Super Bowl 50, matching up the National Football Conference champions the Carolina Panthers and the American Football Conference champions the Denver Broncos on Sunday (6:30 p.m.) at Levi’s Stadium in Santa Clara, Calif., will be a confrontation of size versus speed.
The 17-1 Panthers are massive mashers on both sides of the ball, built to dominate where the outcome football games are, by and large, always decided in the trenches. While 6-foot-5 250-pound Panthers quarterback Cam Newton deservedly receives widespread accolades for his otherworldly talent, the men that protect him should also be broadly praised. Led by 6-foot-2, 300-pound nine-year veteran center Ryan Khalil, one of the best at his position in the NFL, as well 6-foot-3, 320-pound guard Trai Turner, a mere baby at 22-years-old, the Panthers will enter the game with an offensive line as physical and nasty as any in the league.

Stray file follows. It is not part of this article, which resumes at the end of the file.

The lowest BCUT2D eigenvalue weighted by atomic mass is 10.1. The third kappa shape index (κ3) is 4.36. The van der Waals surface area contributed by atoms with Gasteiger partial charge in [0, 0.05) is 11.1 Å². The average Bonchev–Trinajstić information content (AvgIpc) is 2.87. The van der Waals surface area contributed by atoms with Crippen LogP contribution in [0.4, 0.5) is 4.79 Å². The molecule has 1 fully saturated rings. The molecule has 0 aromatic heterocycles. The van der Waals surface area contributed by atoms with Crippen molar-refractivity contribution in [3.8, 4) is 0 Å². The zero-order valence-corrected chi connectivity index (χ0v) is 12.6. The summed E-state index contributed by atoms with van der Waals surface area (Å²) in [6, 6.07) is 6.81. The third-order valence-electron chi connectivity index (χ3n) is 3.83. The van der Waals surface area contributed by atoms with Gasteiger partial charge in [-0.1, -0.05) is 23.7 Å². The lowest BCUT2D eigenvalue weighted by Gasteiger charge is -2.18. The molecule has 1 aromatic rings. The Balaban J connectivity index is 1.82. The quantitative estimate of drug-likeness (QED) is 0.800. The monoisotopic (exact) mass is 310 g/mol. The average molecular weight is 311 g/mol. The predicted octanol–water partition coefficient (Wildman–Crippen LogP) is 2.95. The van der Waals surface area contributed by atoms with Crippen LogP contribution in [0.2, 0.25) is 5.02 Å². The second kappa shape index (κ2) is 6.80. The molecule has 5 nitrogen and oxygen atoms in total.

They are the heart of a rushing attack that was ranked second in the regular season with 2,282 yards for an average of 142.6 per game. The trend has carried over to the postseason, during which the Panthers’ Jonathan Stewart has galloped for more yards (189) than all running backs. Additionally, Newton is arguably the most overpowering running threat from the QB position in the history of the sport.
Despite the 14-4 Broncos defense being the best statistically in the league, they are constructed as a relatively light, fast unit up front that is vulnerable to a big, battering outfit. The sheer force of the Panthers’ running game will open up big plays for Newton, his superlative tight end Greg Olsen and an underrated, if obscure group of wide receivers. By the fourth quarter, the Panthers’ sheer physicality will wear on the Broncos’ run stoppers.
Conversely, the Panthers’ sixth-ranked defense, spearheaded by outstanding linebackers Luke Kuechly and Tom Davis, and gifted cornerback Josh Norman, will slow down Peyton Manning and the Broncos’ offense. The result will be a 30-20 Panthers win.